After this discourse to the three hundred, he withdrew; and on learning that Caesar with all his army was already on the march,
‘Aha!’ he said,
‘he thinks we are men!’ Then turning to the senators he bade them not delay, but save themselves while the horsemen were still there. He also closed the other gates of the city, and stationing himself at the one leading to the sea, he assigned transports to those under his command, and tried to keep things in order, stopping deeds of wrong, quelling tumults, and supplying stores to those who were destitute.
And when Marcus Octavius with two legions encamped near by and sent to Cato demanding that he come to terms with him about the command in the province, Cato would make no reply to him, but said to his friends:
‘Can we then wonder that our cause is lost, when we see that the love of command abides with us though we are standing on the brink of destruction?’
At this juncture, hearing that the horsemen, as they went away, were already plundering the people of Utica as though their property was booty, he ran to them as fast as he could; from the first whom he met he took away their plunder, but the rest, every man of them, made haste to lay down or throw away what they had, and all felt so ashamed that they went off in silence and with downcast looks. Then Cato, after calling the people of Utica together into the city, begged them not to embitter Caesar against the three hundred, but to unite with one another in securing safety for all.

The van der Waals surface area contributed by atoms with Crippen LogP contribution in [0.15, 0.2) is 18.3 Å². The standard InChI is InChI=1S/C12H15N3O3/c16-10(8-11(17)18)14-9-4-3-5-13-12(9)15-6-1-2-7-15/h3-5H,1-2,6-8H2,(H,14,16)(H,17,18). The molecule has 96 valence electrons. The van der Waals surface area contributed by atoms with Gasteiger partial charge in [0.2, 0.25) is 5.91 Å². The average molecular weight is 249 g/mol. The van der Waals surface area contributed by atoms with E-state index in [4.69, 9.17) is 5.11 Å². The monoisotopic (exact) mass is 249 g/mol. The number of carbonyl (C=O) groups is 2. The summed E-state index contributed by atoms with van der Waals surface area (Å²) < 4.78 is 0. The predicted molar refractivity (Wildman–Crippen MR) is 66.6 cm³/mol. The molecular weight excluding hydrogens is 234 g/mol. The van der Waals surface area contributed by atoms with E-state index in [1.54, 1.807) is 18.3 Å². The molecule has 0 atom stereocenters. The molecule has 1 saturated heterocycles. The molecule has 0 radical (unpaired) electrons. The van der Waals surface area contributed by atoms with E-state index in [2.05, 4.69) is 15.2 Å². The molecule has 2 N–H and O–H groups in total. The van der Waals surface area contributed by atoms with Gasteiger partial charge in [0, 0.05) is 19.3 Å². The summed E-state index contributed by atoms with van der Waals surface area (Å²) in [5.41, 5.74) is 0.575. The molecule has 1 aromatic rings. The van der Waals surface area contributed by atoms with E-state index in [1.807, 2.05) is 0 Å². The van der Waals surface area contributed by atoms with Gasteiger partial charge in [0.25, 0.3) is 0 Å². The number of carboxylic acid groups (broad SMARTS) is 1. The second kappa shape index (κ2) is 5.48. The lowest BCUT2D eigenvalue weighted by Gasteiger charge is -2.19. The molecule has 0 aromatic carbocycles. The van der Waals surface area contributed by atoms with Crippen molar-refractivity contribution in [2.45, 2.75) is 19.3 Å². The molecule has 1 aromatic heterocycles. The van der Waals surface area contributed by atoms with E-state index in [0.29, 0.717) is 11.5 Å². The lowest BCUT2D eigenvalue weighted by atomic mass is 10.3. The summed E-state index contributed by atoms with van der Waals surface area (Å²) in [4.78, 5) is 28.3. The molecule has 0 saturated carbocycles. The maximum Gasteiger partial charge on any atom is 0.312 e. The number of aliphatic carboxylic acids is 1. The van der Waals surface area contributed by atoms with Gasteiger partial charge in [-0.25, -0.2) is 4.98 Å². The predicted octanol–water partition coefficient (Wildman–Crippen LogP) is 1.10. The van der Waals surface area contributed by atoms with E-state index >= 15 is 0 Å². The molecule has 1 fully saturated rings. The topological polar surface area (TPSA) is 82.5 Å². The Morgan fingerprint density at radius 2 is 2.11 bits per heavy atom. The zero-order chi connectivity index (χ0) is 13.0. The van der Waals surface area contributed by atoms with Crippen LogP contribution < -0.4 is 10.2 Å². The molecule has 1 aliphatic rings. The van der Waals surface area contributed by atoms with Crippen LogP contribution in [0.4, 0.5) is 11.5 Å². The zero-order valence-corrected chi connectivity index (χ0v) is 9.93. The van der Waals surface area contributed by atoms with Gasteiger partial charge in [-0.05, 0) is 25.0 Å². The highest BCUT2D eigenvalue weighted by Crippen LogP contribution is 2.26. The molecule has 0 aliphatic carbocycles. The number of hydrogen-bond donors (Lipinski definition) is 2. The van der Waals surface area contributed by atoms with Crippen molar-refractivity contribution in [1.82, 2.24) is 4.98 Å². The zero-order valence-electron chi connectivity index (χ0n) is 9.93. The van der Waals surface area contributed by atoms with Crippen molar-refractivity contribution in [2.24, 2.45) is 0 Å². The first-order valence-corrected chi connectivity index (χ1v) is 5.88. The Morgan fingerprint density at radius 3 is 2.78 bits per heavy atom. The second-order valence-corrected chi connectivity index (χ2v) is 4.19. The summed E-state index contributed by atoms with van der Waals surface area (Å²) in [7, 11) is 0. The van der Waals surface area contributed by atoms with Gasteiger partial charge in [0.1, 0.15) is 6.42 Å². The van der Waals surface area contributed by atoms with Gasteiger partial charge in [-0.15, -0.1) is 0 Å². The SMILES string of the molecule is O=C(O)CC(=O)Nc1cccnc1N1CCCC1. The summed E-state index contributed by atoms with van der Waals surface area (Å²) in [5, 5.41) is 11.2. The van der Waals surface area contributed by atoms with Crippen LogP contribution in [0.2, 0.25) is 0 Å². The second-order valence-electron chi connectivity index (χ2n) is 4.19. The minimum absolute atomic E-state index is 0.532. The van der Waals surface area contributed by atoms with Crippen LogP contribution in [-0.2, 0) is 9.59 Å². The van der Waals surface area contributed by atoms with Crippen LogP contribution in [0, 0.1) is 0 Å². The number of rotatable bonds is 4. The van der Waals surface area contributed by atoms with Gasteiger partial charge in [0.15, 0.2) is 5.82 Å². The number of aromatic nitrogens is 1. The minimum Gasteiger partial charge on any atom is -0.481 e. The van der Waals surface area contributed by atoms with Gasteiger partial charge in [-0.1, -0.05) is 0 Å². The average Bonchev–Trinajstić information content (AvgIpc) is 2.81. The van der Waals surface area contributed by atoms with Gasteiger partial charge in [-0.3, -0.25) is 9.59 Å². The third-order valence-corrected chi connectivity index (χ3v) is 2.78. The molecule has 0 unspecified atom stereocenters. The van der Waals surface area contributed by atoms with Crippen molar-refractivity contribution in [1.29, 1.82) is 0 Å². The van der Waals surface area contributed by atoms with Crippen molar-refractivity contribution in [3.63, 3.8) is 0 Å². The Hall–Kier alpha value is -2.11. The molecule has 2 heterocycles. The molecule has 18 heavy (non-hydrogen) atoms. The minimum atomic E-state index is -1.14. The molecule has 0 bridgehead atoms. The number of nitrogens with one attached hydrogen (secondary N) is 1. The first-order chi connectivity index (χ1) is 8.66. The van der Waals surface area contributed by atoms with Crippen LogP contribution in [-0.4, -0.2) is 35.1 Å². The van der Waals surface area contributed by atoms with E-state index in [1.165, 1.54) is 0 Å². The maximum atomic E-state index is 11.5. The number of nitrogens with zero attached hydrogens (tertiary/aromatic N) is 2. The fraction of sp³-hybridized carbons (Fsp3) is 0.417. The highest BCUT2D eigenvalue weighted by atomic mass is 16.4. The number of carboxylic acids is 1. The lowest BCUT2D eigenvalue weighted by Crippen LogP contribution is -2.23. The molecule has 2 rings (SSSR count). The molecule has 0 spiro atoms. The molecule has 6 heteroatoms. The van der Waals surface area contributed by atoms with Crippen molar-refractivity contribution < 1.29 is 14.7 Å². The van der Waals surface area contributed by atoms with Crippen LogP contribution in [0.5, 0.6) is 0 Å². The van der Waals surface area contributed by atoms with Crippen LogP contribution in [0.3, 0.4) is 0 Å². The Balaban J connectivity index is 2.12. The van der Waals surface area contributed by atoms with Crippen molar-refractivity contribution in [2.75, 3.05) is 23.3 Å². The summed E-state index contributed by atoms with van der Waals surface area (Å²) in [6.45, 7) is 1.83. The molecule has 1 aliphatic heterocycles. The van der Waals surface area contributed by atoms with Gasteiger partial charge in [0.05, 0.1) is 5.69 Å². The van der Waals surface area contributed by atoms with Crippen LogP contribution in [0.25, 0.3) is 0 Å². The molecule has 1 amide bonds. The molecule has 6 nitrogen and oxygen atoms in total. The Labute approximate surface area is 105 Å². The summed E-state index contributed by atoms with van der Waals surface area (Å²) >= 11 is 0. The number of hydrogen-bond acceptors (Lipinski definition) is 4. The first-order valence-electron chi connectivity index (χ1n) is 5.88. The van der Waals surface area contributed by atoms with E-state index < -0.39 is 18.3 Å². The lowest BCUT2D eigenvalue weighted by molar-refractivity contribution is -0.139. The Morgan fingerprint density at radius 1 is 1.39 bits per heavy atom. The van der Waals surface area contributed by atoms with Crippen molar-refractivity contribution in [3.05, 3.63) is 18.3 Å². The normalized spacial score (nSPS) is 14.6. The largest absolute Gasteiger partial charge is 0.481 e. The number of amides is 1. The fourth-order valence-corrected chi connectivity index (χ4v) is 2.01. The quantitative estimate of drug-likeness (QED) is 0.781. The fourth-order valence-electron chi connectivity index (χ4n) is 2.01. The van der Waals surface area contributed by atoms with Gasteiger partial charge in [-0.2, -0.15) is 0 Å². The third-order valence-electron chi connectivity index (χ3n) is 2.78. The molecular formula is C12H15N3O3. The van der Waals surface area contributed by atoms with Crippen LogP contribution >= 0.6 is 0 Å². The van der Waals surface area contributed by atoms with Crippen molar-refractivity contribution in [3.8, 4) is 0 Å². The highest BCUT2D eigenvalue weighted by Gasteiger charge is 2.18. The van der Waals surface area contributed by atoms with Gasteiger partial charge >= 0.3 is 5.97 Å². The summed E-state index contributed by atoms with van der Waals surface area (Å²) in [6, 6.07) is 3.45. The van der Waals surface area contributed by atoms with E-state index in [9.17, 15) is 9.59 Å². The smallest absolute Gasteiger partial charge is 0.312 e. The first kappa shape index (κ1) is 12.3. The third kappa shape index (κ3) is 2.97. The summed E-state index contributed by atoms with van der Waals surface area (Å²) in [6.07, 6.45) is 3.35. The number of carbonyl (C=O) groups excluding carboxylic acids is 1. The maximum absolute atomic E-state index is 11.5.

Next, he betook himself again to the sea and superintended the embarcation there, embracing and escorting on their way all the friends and acquaintances whom he could persuade to go. His son, however, he could not persuade to take ship, nor did he think it his duty to try to turn the young man from his purpose of clinging to his father. But there was one Statyllius, a man who was young in years, but minded to be strong in purpose and to imitate Cato's calmness.
This man Cato insisted should take ship; for he was a notorious hater of Caesar. But when Statyllius would not consent, Cato turned his eyes upon Apollonides the Stoic and Demetrius the Peripatetic, saying:
‘It is your task to reduce this man's swollen pride and restore him to conformity with his best interests.’ He himself, however, continued to assist the rest in getting off, and to supply the needy with ways and means, and was thus engaged all through the night and the greater part of the following day.